When it comes to questions of the spiritual realm, and specifically the demonic, C.S. Lewis hits the center of the mark in his preface to The Screwtape Letters: “There are two equal and opposite errors into which our race can fall about the devils. One is to disbelieve in their existence. The other is to believe, and to feel an excessive and unhealthy interest in them.” The American church is all over the spectrum on this. Most of us go through our day-to-day lives without even giving a second thought to demons. Others seem to be obsessed with them. In researching this topic, I found some intriguingly fanciful books in our seminary library, including one that claimed to know that demons named “Ahab” and “Jezebel” were behind much of the lack of spiritual power in the church’s men and women, respectively, and that the Babylonian goddess Ashtoreth is responsible for the feminist movement.

To those who live their lives in willful ignorance of the spiritual forces at work in the world, I would urge that this issue be seriously considered. And to those who “see a demon behind every bush,” I would suggest that we have missed the forest for the trees. In his book Breaking Strongholds in Your City, C. Peter Wagner thanks his “less informed critics” for keeping him conscientious in his studies of spiritual warfare. I think this article would probably fit into that category. I’m not very well-informed on this subject, but it is of interest to me, and I’d welcome any additional thoughts or critiques.

Anyone who takes the Bible seriously must take the demonic realm seriously as well. One of the clear agendas of the gospels is to portray Jesus’ authority over these dark powers. However, a biblical theology of demons doesn’t tell us much more than that. The Old Testament, in contrast to the gospels, is almost entirely silent about demons. It does far more in attacking idols and foreign gods, so some have conjectured that demons and pagan gods are one and the same (for example, “Beelzebub” is not merely a demonic prince cited in the gospels, but also appears as “Baal-zebub,” the god of Ekron, in 2 Kings 1:2). But to be honest, we don’t know much about the connection between demons and pagan gods. Some later OT writings imply that idols and foreign gods aren’t real at all in the spiritual sense. Satan makes a few interesting cameos, but other than his sporadic appearance and the intriguing cases of harmful or deceitful spirits actually sent by God (1 Sam. 16:14; 1 Kings 22:19-23), the OT tells us little on this matter.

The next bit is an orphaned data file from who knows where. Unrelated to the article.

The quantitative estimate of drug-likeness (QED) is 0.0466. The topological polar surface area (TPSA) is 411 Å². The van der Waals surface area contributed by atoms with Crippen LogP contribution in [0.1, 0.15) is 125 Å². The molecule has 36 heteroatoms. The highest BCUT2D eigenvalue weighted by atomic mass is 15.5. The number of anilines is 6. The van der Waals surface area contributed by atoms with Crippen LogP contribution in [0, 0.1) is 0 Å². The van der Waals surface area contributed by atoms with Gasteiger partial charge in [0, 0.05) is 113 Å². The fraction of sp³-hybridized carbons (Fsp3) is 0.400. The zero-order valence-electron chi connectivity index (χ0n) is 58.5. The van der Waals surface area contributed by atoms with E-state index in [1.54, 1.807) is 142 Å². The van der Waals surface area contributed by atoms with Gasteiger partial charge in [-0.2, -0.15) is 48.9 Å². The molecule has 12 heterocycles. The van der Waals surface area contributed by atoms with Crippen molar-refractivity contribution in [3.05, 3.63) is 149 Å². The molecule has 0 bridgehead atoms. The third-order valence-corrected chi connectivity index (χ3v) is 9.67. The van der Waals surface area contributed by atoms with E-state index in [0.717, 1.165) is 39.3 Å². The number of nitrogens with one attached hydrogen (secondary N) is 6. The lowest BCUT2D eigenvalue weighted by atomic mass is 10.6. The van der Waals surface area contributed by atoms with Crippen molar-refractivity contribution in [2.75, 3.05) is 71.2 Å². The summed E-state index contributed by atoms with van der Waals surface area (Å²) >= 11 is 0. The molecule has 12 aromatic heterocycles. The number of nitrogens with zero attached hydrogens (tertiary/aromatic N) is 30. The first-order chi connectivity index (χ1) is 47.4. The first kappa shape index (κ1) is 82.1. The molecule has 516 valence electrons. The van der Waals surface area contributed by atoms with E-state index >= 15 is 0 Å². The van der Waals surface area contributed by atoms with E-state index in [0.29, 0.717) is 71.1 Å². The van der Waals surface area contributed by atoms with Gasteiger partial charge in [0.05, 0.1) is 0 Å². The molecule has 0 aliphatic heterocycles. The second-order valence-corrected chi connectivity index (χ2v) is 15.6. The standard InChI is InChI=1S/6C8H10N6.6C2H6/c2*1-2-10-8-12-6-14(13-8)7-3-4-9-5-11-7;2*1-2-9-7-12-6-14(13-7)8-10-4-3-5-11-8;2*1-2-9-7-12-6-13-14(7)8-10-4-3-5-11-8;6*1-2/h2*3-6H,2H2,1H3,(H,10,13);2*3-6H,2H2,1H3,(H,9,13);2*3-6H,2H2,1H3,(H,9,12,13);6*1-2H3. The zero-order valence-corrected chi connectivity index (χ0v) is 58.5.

Though the NT tells us more, one must admit that outlining a robust theology of spiritual warfare is very low on the priority-list of the writers. Clearly, spiritual warfare is a proper part of kingdom-life, but we are seldom told how to do it, and those passages that do address the subject are rather vague. Perhaps the clearest statement we have comes from Mark 9:29, where Jesus instructs his disciples that a certain kind of demon can only be cast out by prayer. The best exposition of spiritual warfare in the Bible (at least to my knowledge) is the famous passage in Eph. 6, which tells us that our battle is against “the spiritual forces of evil in the heavenly realms.” But when Paul instructs his readers how to go about this battle, he gives no strategies for “warfare prayer” or “spiritual mapping.” Rather, he tells them to gird themselves with defensive weaponry in order to stand fast in their faith and to live the Christian life in righteousness and active witness. When Paul finally gets around to addressing prayer, which is the focal practice of most discussions of spiritual warfare, he focuses exclusively on intercessory prayer rather than on directly attacking or claiming authority over spiritual powers.

This is a topic which should be addressed carefully. Not only is there a lot that the Bible doesn’t tell us, but there are a lot of curious things that it does tell us which seem to go against the grain of what we’re usually taught about demons. This extends further than the OT instances of God sending harmful spirits. 1 Peter 3:19-20 appears to allude to 1 Enoch’s interpretation of the odd story of the “sons of God” in Genesis 6. According to early Jewish traditions, this is a tale of spirits (possibly demonic, depending on how one uses the term) who mated with human women and were locked up by God until the final judgment. This, then, would apparently be a different class of beings than the demons Jesus confronts during his ministry. Moreover, 2 Peter and Jude both warn against “slandering celestial beings,” and both contexts imply that these celestial beings aren’t angels (Jude explicitly puts Satan in this category as a being who shouldn’t be slandered or spoken about without understanding). Perhaps these are demons. Or perhaps there are other classes of spiritual beings, rather more independent in their allegiance than angels, who also have power over earthly affairs. We just don’t know.